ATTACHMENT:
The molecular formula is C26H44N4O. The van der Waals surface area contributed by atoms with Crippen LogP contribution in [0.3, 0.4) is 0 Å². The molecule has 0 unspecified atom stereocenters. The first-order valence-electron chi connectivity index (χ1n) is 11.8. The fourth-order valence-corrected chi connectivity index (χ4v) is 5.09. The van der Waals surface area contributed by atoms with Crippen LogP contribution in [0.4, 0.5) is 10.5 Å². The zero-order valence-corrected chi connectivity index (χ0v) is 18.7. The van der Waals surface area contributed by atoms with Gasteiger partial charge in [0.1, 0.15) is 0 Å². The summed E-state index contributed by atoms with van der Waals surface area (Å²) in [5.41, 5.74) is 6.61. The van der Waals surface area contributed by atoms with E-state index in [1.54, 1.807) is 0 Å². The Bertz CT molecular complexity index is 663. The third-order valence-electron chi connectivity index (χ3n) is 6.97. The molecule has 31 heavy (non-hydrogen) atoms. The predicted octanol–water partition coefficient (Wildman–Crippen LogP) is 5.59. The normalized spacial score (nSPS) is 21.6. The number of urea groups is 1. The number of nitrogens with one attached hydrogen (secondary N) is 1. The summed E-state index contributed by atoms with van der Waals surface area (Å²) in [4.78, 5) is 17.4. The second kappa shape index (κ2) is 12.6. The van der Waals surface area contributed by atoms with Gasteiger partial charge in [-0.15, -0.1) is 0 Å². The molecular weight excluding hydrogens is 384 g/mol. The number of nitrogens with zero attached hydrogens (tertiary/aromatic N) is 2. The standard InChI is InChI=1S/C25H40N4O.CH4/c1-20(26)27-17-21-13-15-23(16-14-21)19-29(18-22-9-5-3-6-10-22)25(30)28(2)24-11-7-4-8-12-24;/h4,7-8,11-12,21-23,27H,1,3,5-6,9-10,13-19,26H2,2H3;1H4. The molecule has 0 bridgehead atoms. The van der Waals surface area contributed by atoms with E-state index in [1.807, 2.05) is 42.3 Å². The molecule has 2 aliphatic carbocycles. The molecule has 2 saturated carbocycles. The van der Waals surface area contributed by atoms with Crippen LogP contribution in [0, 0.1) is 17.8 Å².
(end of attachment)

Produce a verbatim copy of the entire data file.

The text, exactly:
The molecular formula is C26H44N4O. The van der Waals surface area contributed by atoms with Crippen LogP contribution in [0.3, 0.4) is 0 Å². The molecule has 0 unspecified atom stereocenters. The first-order valence-electron chi connectivity index (χ1n) is 11.8. The fourth-order valence-corrected chi connectivity index (χ4v) is 5.09. The van der Waals surface area contributed by atoms with Crippen LogP contribution in [0.4, 0.5) is 10.5 Å². The zero-order valence-corrected chi connectivity index (χ0v) is 18.7. The van der Waals surface area contributed by atoms with Gasteiger partial charge in [0.1, 0.15) is 0 Å². The summed E-state index contributed by atoms with van der Waals surface area (Å²) in [5.41, 5.74) is 6.61. The van der Waals surface area contributed by atoms with E-state index in [1.54, 1.807) is 0 Å². The Bertz CT molecular complexity index is 663. The third-order valence-electron chi connectivity index (χ3n) is 6.97. The molecule has 31 heavy (non-hydrogen) atoms. The predicted octanol–water partition coefficient (Wildman–Crippen LogP) is 5.59. The normalized spacial score (nSPS) is 21.6. The number of urea groups is 1. The number of nitrogens with one attached hydrogen (secondary N) is 1. The summed E-state index contributed by atoms with van der Waals surface area (Å²) in [4.78, 5) is 17.4. The second kappa shape index (κ2) is 12.6. The van der Waals surface area contributed by atoms with Gasteiger partial charge in [-0.15, -0.1) is 0 Å². The molecular weight excluding hydrogens is 384 g/mol. The number of nitrogens with zero attached hydrogens (tertiary/aromatic N) is 2. The standard InChI is InChI=1S/C25H40N4O.CH4/c1-20(26)27-17-21-13-15-23(16-14-21)19-29(18-22-9-5-3-6-10-22)25(30)28(2)24-11-7-4-8-12-24;/h4,7-8,11-12,21-23,27H,1,3,5-6,9-10,13-19,26H2,2H3;1H4. The molecule has 0 bridgehead atoms. The van der Waals surface area contributed by atoms with E-state index in [1.807, 2.05) is 42.3 Å². The molecule has 2 aliphatic carbocycles. The molecule has 2 saturated carbocycles. The van der Waals surface area contributed by atoms with Crippen LogP contribution in [0, 0.1) is 17.8 Å².